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Dubai’s Meraas eyes Pearl Jumeirah land handover 2010

Pre-sold land from Pearl Jumeirah to be handed over in Nov.

October 6, 2010 8:52 by



Dubai property firm Meraas Development, which two years ago put its $95 billion flagship development on hold, is set to handover land from the project’s redesigned first phase to investors later this year, an executive said on Tuesday.

State-owned Meraas launched its Jumeirah Gardens project in October 2008 but, just two months later, announced it was reviewing the project’s phasing and rollout as a result of the global financial crisis.

Meraas, which provides infrastructure and sells land for the re-named Pearl Jumeirah project, a man-made island off the coast of Dubai, has already sold 45 percent of the sellable land for investors to build on, Sina al-Kazim, the firm’s chief business development officer told Reuters in an interview at this year’s Dubai Cityscape.

Land will be handed over to the investors by the end of November while the infrastructure — electricity, roads, water and sewage — will be completed by the first quarter of 2012.

“Yes, it was part of Jumeirah Gardens but we re-masterplanned that particular section to bring ourselves in line with what the market required,” Kazim said, adding that 90 percent of the land had so far been reclaimed.

“Jumeirah Gardens initially had a different type of phasing strategy … the first phase today we believe is this, the next phase we’ll see what the market requires,” he said adding that the landbank from the original project remained the same.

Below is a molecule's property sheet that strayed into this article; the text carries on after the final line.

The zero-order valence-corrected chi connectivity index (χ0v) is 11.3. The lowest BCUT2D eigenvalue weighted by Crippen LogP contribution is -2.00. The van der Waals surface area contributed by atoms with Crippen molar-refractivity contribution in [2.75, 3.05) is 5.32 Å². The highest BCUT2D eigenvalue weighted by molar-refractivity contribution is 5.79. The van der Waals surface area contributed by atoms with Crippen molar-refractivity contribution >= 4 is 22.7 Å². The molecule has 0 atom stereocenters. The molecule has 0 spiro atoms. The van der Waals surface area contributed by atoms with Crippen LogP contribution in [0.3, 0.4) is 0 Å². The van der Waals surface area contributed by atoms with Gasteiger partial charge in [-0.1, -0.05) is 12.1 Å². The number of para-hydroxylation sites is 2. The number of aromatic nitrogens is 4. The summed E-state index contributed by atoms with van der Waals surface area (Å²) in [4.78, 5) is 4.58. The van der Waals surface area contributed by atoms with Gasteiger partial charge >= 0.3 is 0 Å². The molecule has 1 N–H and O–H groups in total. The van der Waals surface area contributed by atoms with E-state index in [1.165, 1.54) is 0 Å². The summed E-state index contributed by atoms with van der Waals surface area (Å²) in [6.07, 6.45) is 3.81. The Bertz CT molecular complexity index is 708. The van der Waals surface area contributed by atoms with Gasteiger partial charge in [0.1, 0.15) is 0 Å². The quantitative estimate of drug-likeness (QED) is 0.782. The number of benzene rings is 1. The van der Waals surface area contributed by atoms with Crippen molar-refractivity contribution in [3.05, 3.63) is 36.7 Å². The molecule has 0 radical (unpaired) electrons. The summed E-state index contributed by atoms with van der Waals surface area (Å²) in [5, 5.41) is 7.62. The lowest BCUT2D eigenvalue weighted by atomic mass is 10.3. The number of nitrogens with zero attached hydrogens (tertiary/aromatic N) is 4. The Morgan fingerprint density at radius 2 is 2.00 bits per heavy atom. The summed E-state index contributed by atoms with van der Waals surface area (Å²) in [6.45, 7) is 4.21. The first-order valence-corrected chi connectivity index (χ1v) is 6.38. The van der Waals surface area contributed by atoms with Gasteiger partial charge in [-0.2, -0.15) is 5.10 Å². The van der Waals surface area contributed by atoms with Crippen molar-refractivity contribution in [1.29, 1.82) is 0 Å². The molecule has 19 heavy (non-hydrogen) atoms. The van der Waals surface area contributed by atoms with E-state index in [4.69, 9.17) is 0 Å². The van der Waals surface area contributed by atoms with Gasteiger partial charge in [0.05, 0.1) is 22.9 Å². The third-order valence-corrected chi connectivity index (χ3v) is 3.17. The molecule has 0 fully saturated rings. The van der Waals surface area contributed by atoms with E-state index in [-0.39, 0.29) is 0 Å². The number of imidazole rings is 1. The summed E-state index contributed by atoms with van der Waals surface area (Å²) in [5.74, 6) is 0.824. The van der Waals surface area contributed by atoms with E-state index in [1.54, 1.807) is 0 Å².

Kazim declined to give a revised value for the whole Jumeirah Gardens project or Pearl Jumeirah.

Meraas sold 45 percent of the sellable land around the time it began land reclamation, Kazim said, adding that 35 percent of the 10 million square foot island was for sale, with the rest set aside for landscaping, public facilities and infrastructure.

The offshore development had orginally been called East Bay when the project was first launched two years ago and was to be made up of high rise buildings, but will now be home to residential villas, a five-star hotel and a retail area

Dubai’s once-booming property market was hit particularly hard as a result of the downturn with billions of dollars put on hold or cancelled while financing for real estate projects all but dried up.

Developers across the Gulf region have had to rethink ambitious real estate developments to make them more viable in such difficult times.

Land buyers for Pearl Jumeirah were predominantly United Arab Emirates nationals, but also included Indian nationals.

“We’ve also got very strong interest from Iranian nationals as well as from China and Taiwan,” Kazim said.

“We’ve got very strong feedback (from potential buyers) in Cityscape. We know what the market is like. Gone are the days of queuing outside and selling the product in two days,” he said.

Meraas is also developing an industrial project called Nadd al-Hamar in Dubai, he said.



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